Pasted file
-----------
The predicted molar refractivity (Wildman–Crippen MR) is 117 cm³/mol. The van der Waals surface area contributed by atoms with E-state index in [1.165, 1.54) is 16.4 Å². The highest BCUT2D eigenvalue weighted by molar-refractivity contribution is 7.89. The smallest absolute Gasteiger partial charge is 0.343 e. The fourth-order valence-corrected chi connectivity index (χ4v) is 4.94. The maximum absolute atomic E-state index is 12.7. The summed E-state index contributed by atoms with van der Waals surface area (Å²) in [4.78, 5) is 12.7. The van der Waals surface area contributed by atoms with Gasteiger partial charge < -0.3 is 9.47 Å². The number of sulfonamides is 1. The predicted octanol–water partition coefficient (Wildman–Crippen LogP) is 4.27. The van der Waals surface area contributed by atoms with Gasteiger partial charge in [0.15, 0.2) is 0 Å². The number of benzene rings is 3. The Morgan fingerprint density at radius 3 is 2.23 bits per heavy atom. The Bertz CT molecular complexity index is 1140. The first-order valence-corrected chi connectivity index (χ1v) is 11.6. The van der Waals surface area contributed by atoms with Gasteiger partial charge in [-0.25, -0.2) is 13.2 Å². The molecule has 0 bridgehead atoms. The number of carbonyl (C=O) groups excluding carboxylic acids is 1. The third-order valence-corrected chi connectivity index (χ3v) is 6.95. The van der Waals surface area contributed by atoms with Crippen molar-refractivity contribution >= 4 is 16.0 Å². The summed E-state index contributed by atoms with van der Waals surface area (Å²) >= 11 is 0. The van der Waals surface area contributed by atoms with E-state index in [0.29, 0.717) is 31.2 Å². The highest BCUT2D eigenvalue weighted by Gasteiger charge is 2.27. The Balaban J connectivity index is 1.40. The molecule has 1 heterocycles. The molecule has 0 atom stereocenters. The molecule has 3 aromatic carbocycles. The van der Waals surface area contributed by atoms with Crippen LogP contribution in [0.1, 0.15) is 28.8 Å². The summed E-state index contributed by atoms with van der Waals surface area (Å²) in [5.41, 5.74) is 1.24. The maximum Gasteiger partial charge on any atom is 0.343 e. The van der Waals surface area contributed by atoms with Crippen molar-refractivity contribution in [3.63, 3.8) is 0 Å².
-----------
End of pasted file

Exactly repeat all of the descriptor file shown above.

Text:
The predicted molar refractivity (Wildman–Crippen MR) is 117 cm³/mol. The van der Waals surface area contributed by atoms with E-state index in [1.165, 1.54) is 16.4 Å². The highest BCUT2D eigenvalue weighted by molar-refractivity contribution is 7.89. The smallest absolute Gasteiger partial charge is 0.343 e. The fourth-order valence-corrected chi connectivity index (χ4v) is 4.94. The maximum absolute atomic E-state index is 12.7. The summed E-state index contributed by atoms with van der Waals surface area (Å²) in [4.78, 5) is 12.7. The van der Waals surface area contributed by atoms with Gasteiger partial charge < -0.3 is 9.47 Å². The number of sulfonamides is 1. The predicted octanol–water partition coefficient (Wildman–Crippen LogP) is 4.27. The van der Waals surface area contributed by atoms with Gasteiger partial charge in [0.15, 0.2) is 0 Å². The number of benzene rings is 3. The Morgan fingerprint density at radius 3 is 2.23 bits per heavy atom. The Bertz CT molecular complexity index is 1140. The first-order valence-corrected chi connectivity index (χ1v) is 11.6. The van der Waals surface area contributed by atoms with Gasteiger partial charge in [-0.25, -0.2) is 13.2 Å². The molecule has 0 bridgehead atoms. The number of carbonyl (C=O) groups excluding carboxylic acids is 1. The third-order valence-corrected chi connectivity index (χ3v) is 6.95. The van der Waals surface area contributed by atoms with Crippen molar-refractivity contribution >= 4 is 16.0 Å². The summed E-state index contributed by atoms with van der Waals surface area (Å²) >= 11 is 0. The van der Waals surface area contributed by atoms with E-state index in [0.29, 0.717) is 31.2 Å². The highest BCUT2D eigenvalue weighted by Gasteiger charge is 2.27. The Balaban J connectivity index is 1.40. The molecule has 1 heterocycles. The molecule has 0 atom stereocenters. The molecule has 3 aromatic carbocycles. The van der Waals surface area contributed by atoms with Crippen LogP contribution in [0.1, 0.15) is 28.8 Å². The summed E-state index contributed by atoms with van der Waals surface area (Å²) in [5.41, 5.74) is 1.24. The maximum Gasteiger partial charge on any atom is 0.343 e. The van der Waals surface area contributed by atoms with Crippen molar-refractivity contribution in [3.63, 3.8) is 0 Å².